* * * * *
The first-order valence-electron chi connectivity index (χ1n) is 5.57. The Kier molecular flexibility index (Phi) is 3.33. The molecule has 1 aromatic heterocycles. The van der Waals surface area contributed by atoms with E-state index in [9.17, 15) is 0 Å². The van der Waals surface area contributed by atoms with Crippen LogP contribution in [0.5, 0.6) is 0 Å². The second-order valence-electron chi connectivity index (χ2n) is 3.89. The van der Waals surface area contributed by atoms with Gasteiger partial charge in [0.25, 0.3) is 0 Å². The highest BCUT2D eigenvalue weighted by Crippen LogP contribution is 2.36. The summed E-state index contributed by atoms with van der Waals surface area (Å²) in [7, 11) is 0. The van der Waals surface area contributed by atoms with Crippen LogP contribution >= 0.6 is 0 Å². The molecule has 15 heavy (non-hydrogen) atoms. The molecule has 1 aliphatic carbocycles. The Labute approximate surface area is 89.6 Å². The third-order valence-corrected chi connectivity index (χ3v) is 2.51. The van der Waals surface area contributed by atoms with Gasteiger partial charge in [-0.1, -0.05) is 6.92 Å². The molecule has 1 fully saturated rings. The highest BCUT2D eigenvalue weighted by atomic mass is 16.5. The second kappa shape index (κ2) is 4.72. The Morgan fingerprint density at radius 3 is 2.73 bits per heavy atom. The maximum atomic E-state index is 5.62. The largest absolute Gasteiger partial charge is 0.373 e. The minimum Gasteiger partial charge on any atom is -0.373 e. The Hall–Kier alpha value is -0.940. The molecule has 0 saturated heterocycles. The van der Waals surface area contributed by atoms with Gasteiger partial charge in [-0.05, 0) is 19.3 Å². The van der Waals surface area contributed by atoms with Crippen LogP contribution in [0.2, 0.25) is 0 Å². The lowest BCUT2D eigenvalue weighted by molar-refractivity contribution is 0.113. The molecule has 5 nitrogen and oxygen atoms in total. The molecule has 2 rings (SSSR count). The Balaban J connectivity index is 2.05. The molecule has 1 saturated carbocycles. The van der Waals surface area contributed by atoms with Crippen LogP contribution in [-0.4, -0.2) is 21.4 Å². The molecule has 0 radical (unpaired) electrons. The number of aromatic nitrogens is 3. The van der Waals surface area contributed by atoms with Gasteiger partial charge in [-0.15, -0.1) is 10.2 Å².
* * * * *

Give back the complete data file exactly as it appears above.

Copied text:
The first-order valence-electron chi connectivity index (χ1n) is 5.57. The Kier molecular flexibility index (Phi) is 3.33. The molecule has 1 aromatic heterocycles. The van der Waals surface area contributed by atoms with E-state index in [9.17, 15) is 0 Å². The van der Waals surface area contributed by atoms with Crippen LogP contribution in [0.5, 0.6) is 0 Å². The second-order valence-electron chi connectivity index (χ2n) is 3.89. The van der Waals surface area contributed by atoms with Gasteiger partial charge in [0.25, 0.3) is 0 Å². The highest BCUT2D eigenvalue weighted by Crippen LogP contribution is 2.36. The summed E-state index contributed by atoms with van der Waals surface area (Å²) in [7, 11) is 0. The van der Waals surface area contributed by atoms with Crippen LogP contribution >= 0.6 is 0 Å². The molecule has 15 heavy (non-hydrogen) atoms. The molecule has 1 aliphatic carbocycles. The Labute approximate surface area is 89.6 Å². The third-order valence-corrected chi connectivity index (χ3v) is 2.51. The van der Waals surface area contributed by atoms with Gasteiger partial charge in [-0.1, -0.05) is 6.92 Å². The molecule has 1 fully saturated rings. The highest BCUT2D eigenvalue weighted by atomic mass is 16.5. The second kappa shape index (κ2) is 4.72. The Morgan fingerprint density at radius 3 is 2.73 bits per heavy atom. The maximum atomic E-state index is 5.62. The largest absolute Gasteiger partial charge is 0.373 e. The minimum Gasteiger partial charge on any atom is -0.373 e. The Hall–Kier alpha value is -0.940. The molecule has 0 saturated heterocycles. The van der Waals surface area contributed by atoms with Gasteiger partial charge in [-0.05, 0) is 19.3 Å². The van der Waals surface area contributed by atoms with Crippen LogP contribution in [0.2, 0.25) is 0 Å². The lowest BCUT2D eigenvalue weighted by molar-refractivity contribution is 0.113. The molecule has 5 nitrogen and oxygen atoms in total. The molecule has 2 rings (SSSR count). The Balaban J connectivity index is 2.05. The molecule has 1 saturated carbocycles. The van der Waals surface area contributed by atoms with Crippen LogP contribution in [-0.4, -0.2) is 21.4 Å². The molecule has 0 radical (unpaired) electrons. The number of aromatic nitrogens is 3. The van der Waals surface area contributed by atoms with Gasteiger partial charge in [-0.15, -0.1) is 10.2 Å².